Stroud JB, Freeman TP, Leech R, Hindocha C, Lawn W, Nutt DJ, Curran HV, Carhart-Harris RLet al., 2017,

    Psilocybin with psychological support improves emotional face recognition in treatment-resistant depression

    , Psychopharmacology, Vol: 235, Pages: 459-466, ISSN: 0033-3158

    RATIONALE: Depressed patients robustly exhibit affective biases in emotional processing which are altered by SSRIs and predict clinical outcome. OBJECTIVES: The objective of this study is to investigate whether psilocybin, recently shown to rapidly improve mood in treatment-resistant depression (TRD), alters patients' emotional processing biases. METHODS: Seventeen patients with treatment-resistant depression completed a dynamic emotional face recognition task at baseline and 1 month later after two doses of psilocybin with psychological support. Sixteen controls completed the emotional recognition task over the same time frame but did not receive psilocybin. RESULTS: We found evidence for a group × time interaction on speed of emotion recognition (p = .035). At baseline, patients were slower at recognising facial emotions compared with controls (p < .001). After psilocybin, this difference was remediated (p = .208). Emotion recognition was faster at follow-up compared with baseline in patients (p = .004, d = .876) but not controls (p = .263, d = .302). In patients, this change was significantly correlated with a reduction in anhedonia over the same time period (r = .640, p = .010). CONCLUSIONS: Psilocybin with psychological support appears to improve processing of emotional faces in treatment-resistant depression, and this correlates with reduced anhedonia. Placebo-controlled studies are warranted to follow up these preliminary findings.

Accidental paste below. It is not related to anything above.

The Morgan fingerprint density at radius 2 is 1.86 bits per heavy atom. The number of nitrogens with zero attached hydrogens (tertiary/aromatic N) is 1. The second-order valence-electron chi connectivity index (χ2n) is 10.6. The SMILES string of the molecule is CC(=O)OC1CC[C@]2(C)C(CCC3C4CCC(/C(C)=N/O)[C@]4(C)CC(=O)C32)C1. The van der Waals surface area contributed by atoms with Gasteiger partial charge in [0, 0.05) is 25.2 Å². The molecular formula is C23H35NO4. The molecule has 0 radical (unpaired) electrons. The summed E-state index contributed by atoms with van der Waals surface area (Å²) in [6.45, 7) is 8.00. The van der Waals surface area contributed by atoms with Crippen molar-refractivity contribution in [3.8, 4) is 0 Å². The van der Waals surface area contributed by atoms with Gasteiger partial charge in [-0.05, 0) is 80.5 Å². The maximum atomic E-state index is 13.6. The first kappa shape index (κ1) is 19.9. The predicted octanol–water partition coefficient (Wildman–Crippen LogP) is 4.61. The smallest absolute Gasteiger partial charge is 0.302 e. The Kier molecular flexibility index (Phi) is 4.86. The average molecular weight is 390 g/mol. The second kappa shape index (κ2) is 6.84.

• Journal article
    Carhart-Harris RL, Roseman L, Bolstridge M, Demetriou L, Pannekoek JN, Wall MB, Tanner M, Kaelen M, McGonigle J, Murphy K, Leech R, Curran HV, Nutt DJet al., 2017,

    Psilocybin for treatment-resistant depression: fMRI-measured brain mechanisms